1974 saw the biggest commercial album hit of Mitchell's career with Court And Spark. On the album, she portrays herself in the light and shadow of her success - a woman both deeply embedded in the music industry, and nervously observing the party from the corner of the room. She talks about mental health on "Twisted" and desire on "Car On a Hill", with the album's lush arrangements marking a change in direction, and hinting at the experimental jazz style she was about to embrace. When Joni Mitchell is considered, it's most often her work from this fertile era that comes to mind.

Conceived and composed on a pair of largely solitary, post-tour road trips back and forth across the United States, 1976's Hejira marks Mitchell's most experimental album to date, and announced a sea change from the more accessible pop melodies of Court And Spark and its 1975 follow-up, The Hissing of Summer Lawns.

While songs like "Coyote," "Amelia," and "Furry Sings the Blues,"on which storytelling was given as much importance as the deconstructed instrumentat, received wide critical praise, Hejira failed to get significant commercial airplay, and forecasted the deep experimentalism of 1977's Don Juan's Reckless Daughter and 1979's Mingus. On the latter, of course, Mitchell collaborated with jazz icon Charles Mingus, who sought her out for the project. They spent the last year of his life working on the project, with Mitchell writing lyrics and painting Mingus' portrait for the album cover.

"She ended up making music that doesn't really have a category," David Yaffe, author of Reckless Daughter: A Portrait of Joni Mitchell, told PBS NewsHour in 2017. "It wasn't jazz, but it was not quite pop either. It was something else - it was Joni Mitchell music."

While much of her songwriting from this period was less accessible to her internal world Mitchell was still revealing herself through her evolving interests. "The Tenth World," from Don Juan's Reckless Daughter, is nearly seven minutes of African percussion, while the 16-minute "Paprika Plains" is a long stroll through cinematic orchestral music. She doesn't seem to care if her moods suit you, only that she's suiting herself. Critics called the album reckless, drowsy and disengaged, but its insistent experimentation, glued together with Mitchell's voice - showing its first signs of the husky transformation caused by her four-pack-a-day cigarette habit - made the music, in time, as essential and revealing as her previous output.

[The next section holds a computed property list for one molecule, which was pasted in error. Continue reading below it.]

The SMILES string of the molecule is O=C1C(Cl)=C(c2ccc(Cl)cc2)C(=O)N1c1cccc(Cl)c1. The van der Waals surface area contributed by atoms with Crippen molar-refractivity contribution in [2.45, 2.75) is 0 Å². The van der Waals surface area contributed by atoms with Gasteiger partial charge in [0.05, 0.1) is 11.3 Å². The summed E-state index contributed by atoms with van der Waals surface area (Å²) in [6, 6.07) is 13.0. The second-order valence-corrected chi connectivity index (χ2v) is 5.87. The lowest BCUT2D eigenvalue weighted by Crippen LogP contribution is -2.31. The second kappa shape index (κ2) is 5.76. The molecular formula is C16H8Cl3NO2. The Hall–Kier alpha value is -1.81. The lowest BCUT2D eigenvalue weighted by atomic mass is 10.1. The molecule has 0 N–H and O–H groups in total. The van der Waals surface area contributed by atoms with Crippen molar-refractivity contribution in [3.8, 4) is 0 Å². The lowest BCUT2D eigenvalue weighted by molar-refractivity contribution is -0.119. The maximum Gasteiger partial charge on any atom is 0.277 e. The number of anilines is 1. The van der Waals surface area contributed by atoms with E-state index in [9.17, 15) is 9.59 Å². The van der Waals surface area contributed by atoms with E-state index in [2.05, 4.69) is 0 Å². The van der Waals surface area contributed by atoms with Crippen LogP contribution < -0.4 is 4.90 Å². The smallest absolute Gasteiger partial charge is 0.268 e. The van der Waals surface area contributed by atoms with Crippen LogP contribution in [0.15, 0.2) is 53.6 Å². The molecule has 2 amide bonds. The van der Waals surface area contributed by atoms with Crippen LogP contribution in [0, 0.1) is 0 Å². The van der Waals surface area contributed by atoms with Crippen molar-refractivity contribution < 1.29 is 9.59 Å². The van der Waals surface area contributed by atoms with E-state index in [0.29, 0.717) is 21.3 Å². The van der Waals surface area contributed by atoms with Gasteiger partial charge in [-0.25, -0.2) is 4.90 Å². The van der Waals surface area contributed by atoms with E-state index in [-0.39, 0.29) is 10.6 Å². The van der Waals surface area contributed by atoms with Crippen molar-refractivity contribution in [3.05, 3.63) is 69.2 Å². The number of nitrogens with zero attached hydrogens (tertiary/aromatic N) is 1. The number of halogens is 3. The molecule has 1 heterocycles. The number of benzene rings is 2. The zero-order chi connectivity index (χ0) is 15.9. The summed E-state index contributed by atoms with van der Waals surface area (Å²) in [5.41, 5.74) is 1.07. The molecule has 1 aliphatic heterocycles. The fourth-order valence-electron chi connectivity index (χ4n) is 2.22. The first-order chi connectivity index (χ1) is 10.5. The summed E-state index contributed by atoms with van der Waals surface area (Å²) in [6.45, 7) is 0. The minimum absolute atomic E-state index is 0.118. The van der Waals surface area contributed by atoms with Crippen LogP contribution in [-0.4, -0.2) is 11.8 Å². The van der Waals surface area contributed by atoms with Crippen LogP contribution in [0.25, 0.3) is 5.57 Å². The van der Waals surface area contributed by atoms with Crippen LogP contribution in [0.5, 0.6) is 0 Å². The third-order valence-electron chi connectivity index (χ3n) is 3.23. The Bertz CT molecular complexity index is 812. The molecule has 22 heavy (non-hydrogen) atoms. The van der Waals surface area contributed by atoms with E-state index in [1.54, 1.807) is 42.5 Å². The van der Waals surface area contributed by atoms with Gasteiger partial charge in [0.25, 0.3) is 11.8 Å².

And the jazz community was always with her. In 2007, Herbie Hancock paid homage of Mitchell's influence in the genre by releasing River: The Joni Letters. The album featured artists including Norah Jones, Tina Turner, Leonard Cohen, and Wayne Shorter covering Mitchell's music. It won the Grammy for Album of the Year in 2008.

Technological advancements of the 1980s brought loads of new ways to make music, and in this era Joni Mitchell embraced many elements she hadn't yet incorporated, most notably the electric guitar and synthesizer. While Neil Young was tinkering away with electronic music on his 1982 Kraftwerk-lite LP Trans, Mitchell was going full 80s bombast, with her work on Wild Things Run Fast, Dog Eat Dog, and Chalk Mark in A Rain Storm sounding fuller, louder, and often less delicate that anything she'd previously made.

These albums comprised much of her deal with Geffen Records, the 1980s mega-label founded by her former manager David Geffen. Much like Jefferson Airplane's awkward transformation to the bloated silliness of Jefferson Starship, the 80s sound was a strange fit for Mitchell. But she didn't let the style of the era overpower her essential Joni Mitchell-ness, with her words and song structures remaining fundamentally tethered to her longstanding style in their nontraditional structures and explorations of consumerism, televangelists, fame, and the Reagan era at large.

"Wild Things Run Fast" could have been at home in the era's blossoming punk genre, while "Chinese Café/Unchained Melody" meanders along before transitioning into a smooth jazz cover of The Righteous Brothers' hit. "The Three Great Stimulants," meanwhile, soars on Phil Collins-style drumming. There's even "Good Friends," a deliciously 80s cheese-soaked duet with Michael McDonald.

The Joni Mitchell of this era - a woman entering her 40s, and seemingly more comfortable with herself than ever - was not an artist clinging for relevance, but one exploring how the trends of the era might serve her. Few fans will count these among their favorite Joni Mitchell albums, but being anyone's favorite was never her ambition. As always, Mitchell's primary impetus was making art, an impulse that connects this era with the complete spectrum of her career. This fierce and unapologetic commitment to self-excavation is her singular gift - as an artist, and to her audience. Then, as ever, Joni Mitchell just wanted to sing.

Joni is an old woman now. Her last album was released in 2007, and her rare public appearances have fueled rumors of ailing health. Yet she remains accessible, her work unmarred by time. You can take her with you on a road trip, ask her for counsel when the world is dark, or just enjoy her company during quiet nights at home. Mitchell, in all her incarnations, remains a chief cartographer of American music and the female experience. Regardless of who you are, the map she made is for you.

This article has been viewed 453 times since being added on November 11, 2018.